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Tuesday, April 23
The Indiana Daily Student

student life

A year after his death, family and friends remember Nate Stratton


Ceci Stratton has celebrated her brother every moment since his passing — his kindness, laughter and authenticity. But for her family, the vigil held Sunday marking the one-year anniversary of his passing felt less like a celebration of life than a call for change.

“Today is an opportunity to show resilience in the face of tragedy,” Ceci said during her speech. “This is an opportunity to set an example – a necessity for change.”

More than 50 of Nate Stratton’s friends and family members gathered in Dunn Meadow on Sunday afternoon to honor the former IU student who was killed last September after a hit-and-run incident involving an alleged drunk driver.

Sitting on blankets in Dunn Meadow, those who knew Nate clapped, cried and embraced as they listened to music and shared their fondest memories of the man they said had a fire for life.

Originally from Excelsior, Minnesota, Nate was a junior in the Kelley School of Business pursuing a career in entrepreneurship. Shortly before tragedy struck, he had accepted a study abroad opportunity in Australia.

The event was supported by Mothers Against Drunk Driving, an organization focused on ending impaired driving.

IU alumni band Funk Almighty performed songs including “Uptown Funk,” “September” and “Tennessee Whiskey.” Peyton Womock, the band’s saxophonist and road manager, said the band wanted to participate to honor Nate’s legacy and raise awareness against drunk driving.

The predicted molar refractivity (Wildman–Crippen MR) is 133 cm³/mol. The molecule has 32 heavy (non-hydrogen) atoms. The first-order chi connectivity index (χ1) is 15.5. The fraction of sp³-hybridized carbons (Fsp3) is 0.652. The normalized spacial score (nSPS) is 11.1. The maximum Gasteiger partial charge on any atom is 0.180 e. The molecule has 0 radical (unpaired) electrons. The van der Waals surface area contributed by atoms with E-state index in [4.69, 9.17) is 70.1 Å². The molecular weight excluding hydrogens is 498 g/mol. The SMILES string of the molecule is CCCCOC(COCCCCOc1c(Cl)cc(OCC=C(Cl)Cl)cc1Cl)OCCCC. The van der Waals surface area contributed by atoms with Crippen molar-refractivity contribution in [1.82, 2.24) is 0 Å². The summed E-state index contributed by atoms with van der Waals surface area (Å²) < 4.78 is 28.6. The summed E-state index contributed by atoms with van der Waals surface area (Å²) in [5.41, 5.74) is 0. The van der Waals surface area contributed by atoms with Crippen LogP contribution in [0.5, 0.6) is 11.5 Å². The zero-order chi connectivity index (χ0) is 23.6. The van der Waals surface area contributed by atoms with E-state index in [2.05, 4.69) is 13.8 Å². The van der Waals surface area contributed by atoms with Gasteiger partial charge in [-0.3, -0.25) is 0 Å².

Nate died Sept. 18, 2022, after Bloomington resident Madelyn Howard, an IU alum, reportedly veered into the bicycle lane at the intersection of North Walnut Street and East 12th Street and hit him with her car, the Indiana Daily Student reported. Nate was riding an electric scooter at the time of the incident, making his way back from Raising Cane’s around 2 a.m. Howard allegedly had a blood alcohol level of .226 – almost three times the legal limit of .08 – and fled the scene after striking Nate.

[Related: Loved ones remember the life of IU junior Nate Stratton]

Howard has since been charged with four felonies: reckless homicide, leaving the scene of an accident, operating a vehicle while intoxicated and causing death when operating a motor vehicle with a blood alcohol content of .08 or more. Howard is currently free on bond, with a jury trial set for Feb. 26, 2024, according to court documents.

Nate’s parents Brad and Elizabeth Stratton filed a civil lawsuit against Howard in Nov. 2022, according to court documents. They added Kilroy’s Sports Bar, where Howard was reportedly drinking that night, to the lawsuit in May, claiming bar staff allegedly continued to serve Howard alcohol after she was visibly intoxicated, a crime in Indiana. Howard was a Kilroy’s employee but was off-duty the night of the incident.

Sunday’s vigil was held just days after another student riding an e-scooter was struck by a driver on campus Sept. 14. The student was transported to the hospital with serious injuries.

Although both Nate and the other student were hit while riding scooters, his family wants to make one thing clear: drunk drivers are the problem, not scooters. Ceci said Nate’s death was not an accident, but a wrong and avoidable choice.